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Muriel Duckworth was born on a farm on the shores of Lake Memphremagog. She returned to the family cottage there most summers of her adulthood to swim, to visit with family and friends on the veranda and to renew her energy for the activism to which she devoted most of her life.

Muriel was educated at McGill University, where she joined the Student Christian Movement and met Jack Duckworth, a theology student already launched on a career with the YMCA. She married him on graduating in 1929, then joined him in studying at Union Theological Seminary in New York.

Back to Montreal and Jack's new job with the YMCA, the couple continued their social-gospel involvement and joined the League for Social Reconstruction. Muriel also became a mother of three, Martin, Eleanor and John.

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Relocating to Halifax with Jack's posting there as general secretary for the Halifax YMCA, Muriel became an adult educator and helped found the Movement for Citizens' Voice and Action (in Halifax). She also helped found the Canadian Council for International Co-operation, the Canadian Research Institute for the Advancement of Women and the Voice of Women for Peace. Muriel received the Persons Award, the Order of Canada, the Pearson Peace Medal and a dozen honorary degrees.

Muriel wasn't just honoured for what she did and accomplished, however, but for how she lived. She lived her vision of peace that formed the core of her activism. She modelled it in her ability to be fully present and engaged, speaking her truth simply and honestly. She modelled it in her capacity to relate to others no matter what the differences in age, language, ethnicity or creed. She modelled it in her ability to commune, dissolving the distance of difference.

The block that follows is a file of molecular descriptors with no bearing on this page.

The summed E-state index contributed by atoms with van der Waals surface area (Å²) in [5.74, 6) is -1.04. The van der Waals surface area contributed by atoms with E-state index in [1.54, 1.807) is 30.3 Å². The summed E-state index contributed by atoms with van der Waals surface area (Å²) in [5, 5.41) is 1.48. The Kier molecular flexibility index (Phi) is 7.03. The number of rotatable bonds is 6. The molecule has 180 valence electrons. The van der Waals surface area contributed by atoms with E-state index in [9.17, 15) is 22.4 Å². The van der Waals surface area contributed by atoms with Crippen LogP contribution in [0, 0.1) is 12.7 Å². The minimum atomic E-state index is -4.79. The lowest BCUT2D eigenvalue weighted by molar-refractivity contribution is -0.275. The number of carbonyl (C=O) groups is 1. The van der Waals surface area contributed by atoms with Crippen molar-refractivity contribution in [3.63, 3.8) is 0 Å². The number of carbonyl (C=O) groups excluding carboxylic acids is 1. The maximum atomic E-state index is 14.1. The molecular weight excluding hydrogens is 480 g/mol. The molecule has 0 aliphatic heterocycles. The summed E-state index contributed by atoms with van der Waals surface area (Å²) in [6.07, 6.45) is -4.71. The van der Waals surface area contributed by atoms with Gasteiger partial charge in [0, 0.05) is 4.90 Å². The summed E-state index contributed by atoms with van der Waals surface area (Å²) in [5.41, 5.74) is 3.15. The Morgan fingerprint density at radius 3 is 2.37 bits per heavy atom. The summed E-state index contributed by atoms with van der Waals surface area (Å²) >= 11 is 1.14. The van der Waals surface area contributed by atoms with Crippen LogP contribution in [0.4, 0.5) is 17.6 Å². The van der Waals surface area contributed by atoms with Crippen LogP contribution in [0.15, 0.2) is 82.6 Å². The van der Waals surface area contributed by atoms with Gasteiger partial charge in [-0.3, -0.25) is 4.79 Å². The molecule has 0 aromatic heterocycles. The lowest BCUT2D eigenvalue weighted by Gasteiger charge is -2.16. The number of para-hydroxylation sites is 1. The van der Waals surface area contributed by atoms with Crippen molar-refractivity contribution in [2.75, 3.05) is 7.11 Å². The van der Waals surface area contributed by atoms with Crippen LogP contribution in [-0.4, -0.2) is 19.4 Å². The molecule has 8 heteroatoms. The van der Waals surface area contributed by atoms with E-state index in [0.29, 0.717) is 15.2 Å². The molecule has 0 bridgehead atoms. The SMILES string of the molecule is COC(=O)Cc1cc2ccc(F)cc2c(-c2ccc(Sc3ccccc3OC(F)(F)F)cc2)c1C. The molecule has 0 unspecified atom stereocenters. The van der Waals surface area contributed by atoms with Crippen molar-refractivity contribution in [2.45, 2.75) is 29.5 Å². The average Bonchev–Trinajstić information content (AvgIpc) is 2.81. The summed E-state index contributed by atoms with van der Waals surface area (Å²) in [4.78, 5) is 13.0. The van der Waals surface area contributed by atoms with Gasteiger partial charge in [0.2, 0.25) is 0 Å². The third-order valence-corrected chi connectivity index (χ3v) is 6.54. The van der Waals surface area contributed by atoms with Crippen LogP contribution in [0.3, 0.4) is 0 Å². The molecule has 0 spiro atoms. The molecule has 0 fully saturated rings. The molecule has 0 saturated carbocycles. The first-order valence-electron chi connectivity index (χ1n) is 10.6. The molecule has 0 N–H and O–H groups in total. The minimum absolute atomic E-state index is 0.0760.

A month before she died, Muriel fell and broke her leg within days of journeying to the summer cottage. A tag team of family and friends supported her in the small Magog, Que., hospital where she was sent after surgery. Each day, two nursing aides changed her linens, often jarring her injured leg as they turned her, and I marvelled at how bravely Muriel endured this. One morning, one of the aides was new. When the ordeal was over, Muriel reached out and took the young woman's hand in hers. She looked up into her face, smiled and said: "And what is your name?"

The Québécoise nursing aide answered shyly, a smile lighting up her face as she looked at Muriel, and perhaps squeezed her hands in response, completing an act of communion that was the hallmark of Muriel's peace-making grace.

Heather Menzies is Muriel's friend.

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